Perfect Blue (1997)
Menu Animation & Audio
Scene Selection Animation
Featurette-In The Studio
Audio-Only Track-English Theme Song
|Year Of Production||1997|
|Running Time||81:19 (Case: 80)|
|RSDL / Flipper||RSDL (67:47)||Cast & Crew|
|Region Coding||1,2,4||Directed By||Satoshi Kon|
|Pan & Scan/Full Frame||None||
English Dolby Digital 5.1 (448Kb/s)
English Dolby Digital 2.0 (192Kb/s)
Japanese Dolby Digital 5.1 (448Kb/s)
|Widescreen Aspect Ratio||1.78:1|
|Video Format||576i (PAL)|
|Original Aspect Ratio||Unknown||Miscellaneous|
|Annoying Product Placement||No|
|Action In or After Credits||No|
Perfect Blue is a Japanese animated thriller based around a pop idol who attempts to begin an acting career but is terrorized by an apparent stalker.
Mima Kirigoe is a member of the up-and-coming Japanese pop group Cham but she decides to quit the group and try to begin an acting career. As she starts work on a new television drama series, a number of letters from disillusioned fans begin to arrive. Mima soon discovers an Internet fan site with a diary claiming to be written by her that details numerous aspects of her personal life. As the television series progresses, Mima becomes increasingly paranoid and when members of the show are brutally murdered her fears appear to be well founded. Is this the work of a deranged fan, a random killer or simply a figment of Mima's imagination as her grip on reality continues to slip?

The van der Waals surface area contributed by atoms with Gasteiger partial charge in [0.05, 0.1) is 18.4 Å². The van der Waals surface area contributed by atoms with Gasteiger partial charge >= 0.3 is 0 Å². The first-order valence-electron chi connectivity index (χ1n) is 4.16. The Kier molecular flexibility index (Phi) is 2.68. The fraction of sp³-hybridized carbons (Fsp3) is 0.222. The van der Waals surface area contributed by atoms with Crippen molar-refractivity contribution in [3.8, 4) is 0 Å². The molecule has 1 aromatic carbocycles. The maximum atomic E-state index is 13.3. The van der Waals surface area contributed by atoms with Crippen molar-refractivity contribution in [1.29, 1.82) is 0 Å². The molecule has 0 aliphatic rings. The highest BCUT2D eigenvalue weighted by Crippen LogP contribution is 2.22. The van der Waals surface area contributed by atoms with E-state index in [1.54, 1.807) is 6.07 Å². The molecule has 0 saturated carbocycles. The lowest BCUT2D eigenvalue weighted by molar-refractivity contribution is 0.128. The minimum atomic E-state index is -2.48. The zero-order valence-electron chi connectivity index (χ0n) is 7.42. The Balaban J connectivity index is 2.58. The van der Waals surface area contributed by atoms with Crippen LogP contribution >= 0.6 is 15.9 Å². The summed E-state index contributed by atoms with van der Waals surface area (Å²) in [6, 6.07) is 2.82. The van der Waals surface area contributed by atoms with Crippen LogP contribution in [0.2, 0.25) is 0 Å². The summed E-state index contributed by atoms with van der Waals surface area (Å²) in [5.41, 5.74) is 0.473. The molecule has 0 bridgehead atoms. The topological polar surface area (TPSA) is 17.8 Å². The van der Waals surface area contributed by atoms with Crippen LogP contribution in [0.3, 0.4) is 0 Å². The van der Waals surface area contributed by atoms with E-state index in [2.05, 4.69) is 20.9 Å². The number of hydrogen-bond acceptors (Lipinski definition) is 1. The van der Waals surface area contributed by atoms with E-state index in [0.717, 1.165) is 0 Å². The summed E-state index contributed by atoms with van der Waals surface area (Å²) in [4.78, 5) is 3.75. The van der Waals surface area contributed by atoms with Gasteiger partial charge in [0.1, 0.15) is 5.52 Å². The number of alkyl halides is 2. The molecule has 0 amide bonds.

This movie has an excellent script based on an original novel by Yoshikazu Takeuchi. If you are an anime fan and are looking for a film to convince others that Japanese animation can contain more than teenage girls piloting giant robots then you should definitely take a look at this intelligent thriller.
The transfer is presented in an aspect ratio of 1.78:1 and is NOT 16x9 enhanced. The packaging incorrectly claims that the transfer is presented at an original aspect ratio of 4:3.
The transfer is quite sharp throughout and is constantly able to reveal the detailed animation. No low level noise was detected during the transfer. Excellent shadow detail is presented throughout and the darkly animated scenes are able to reveal the high levels of detail present.
The colours displayed throughout always appear slightly muted but this is never a problem for the viewer. This colour choice is a little surprising for a film of this age but it appears to have been intentionally made by the film's designers.
A small number of Gibbs artefacts may be seen around some on-screen text displayed at 21:05. This only lasts for a very short period and is not distracting to the viewer.
A relatively large number of aliasing artefacts may be seen throughout the transfer. Some examples of these artefacts may be seen at 12:36, 14:05, 24:10, 24:40, 25:05 and 26:47. The majority of these artefacts are quite minor but due to their frequency they are moderately distracting.